As a music journalist of years gone by I couldn't resist a cheeky album review of Thomas's new release "Beneath The Weissenborn". So these are my own personal thoughts and opinions. Be assured they are biased and they do come from a weissenborn players prospective but hey that's a given is it not? Thomas Oliver - "Beneath The Weissenborn "History in the making the worlds first ALL weissenborn instrumental album. Take that sentence in for a minute and ponder.....seems strange that this wonderful instrument with nearly 100 years provenance is only now enjoying such singular attention. For decades deemed only a backing Instrument it has been overshadowed by its younger cousin the resonator and left to fall into the abiss where only a handful of exponents have championed it's cause seemingly in vain over the pursuing years. Players like David Linley, Ben Harper, Ed Gerhard have given us glimpses at this instruments amazing potential but until now even those great musicians have fallen short of given it their undivided attention in the recording studio. Well that's where the youthful Thomas Oliver picks up the baton and has made that leap of faith to record the worlds first all weissenborn album. All this from a musician whom himself is better know for his rock band 'The Thomas Oliver Band' and ever increasing drum and bass musical excursions. It is however his prowess on the weissenborn that has captured most plaudits and hits on YouTube alike.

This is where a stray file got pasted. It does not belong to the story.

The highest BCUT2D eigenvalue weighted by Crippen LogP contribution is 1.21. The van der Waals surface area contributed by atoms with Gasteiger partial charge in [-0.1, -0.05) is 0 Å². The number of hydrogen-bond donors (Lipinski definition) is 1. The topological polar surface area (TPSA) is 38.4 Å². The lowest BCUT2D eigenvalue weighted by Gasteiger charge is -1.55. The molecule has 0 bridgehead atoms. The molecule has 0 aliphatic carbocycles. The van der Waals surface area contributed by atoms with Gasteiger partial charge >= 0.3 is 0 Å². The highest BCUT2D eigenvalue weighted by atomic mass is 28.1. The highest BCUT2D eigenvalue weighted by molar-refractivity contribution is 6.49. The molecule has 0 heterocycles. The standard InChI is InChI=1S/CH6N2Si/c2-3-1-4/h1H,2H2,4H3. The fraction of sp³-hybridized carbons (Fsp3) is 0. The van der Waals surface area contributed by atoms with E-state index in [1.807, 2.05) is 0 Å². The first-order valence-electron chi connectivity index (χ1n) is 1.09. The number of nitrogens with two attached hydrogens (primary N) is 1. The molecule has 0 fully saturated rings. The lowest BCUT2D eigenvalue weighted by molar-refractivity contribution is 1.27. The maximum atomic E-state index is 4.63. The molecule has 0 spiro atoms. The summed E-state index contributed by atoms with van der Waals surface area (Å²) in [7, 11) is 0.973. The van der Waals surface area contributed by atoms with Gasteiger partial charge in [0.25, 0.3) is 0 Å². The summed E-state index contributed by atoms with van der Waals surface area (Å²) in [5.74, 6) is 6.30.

Fast approaching a combined quarter of a million views the attraction of the weissenborn is slowly dragging itself out of obscurity and hitting a wider demographic which in turn will produce more people turning to this amazing instrument. Thomas can be proud to take a big proportion of the credit for that new found attention and this album will only accelerate that process.The album is basically split into two non sequential halves. The first metaphorically consists of the tracks already aired on YouTube for sometime now. These include the YouTube sensations "The Moment" and newer epic "Jurassic Park Theme" which between them alone account for nearly 200,000 hits! The other three familiar tracks will be "Oxy", "These Streets Were Clean" and "Belfast" the later appearing as a bonus track. Its a given that these tracks are of the highest order and so I will move on and focus primarily on the newer material.So its the other half of this album which holds specific interest for all us weissenborn/Oliver fans, the new material. Well to these ears it is definitely sailing more ambient waters, and that is where the weissenborn really shines and will appeal to a younger generation. The use of feature effects such as reverse delay, drones, loops, volume swells, modulated reverbs, sound samples and echoes has been cleverly done, executed with a soft thoughtful hand. The overall 21st century technology treatment is essential in my opinion in making this instrument feel more current and less dated than a more traditional recording approach. The approach is indeed very noticeable in contrast to the clean, traditional edge of the older tracks which are for want of a better phrase "pure" in their methodical approach and execution. On a personal level I applaud this treatment and hope to hear it further expanded in future releases.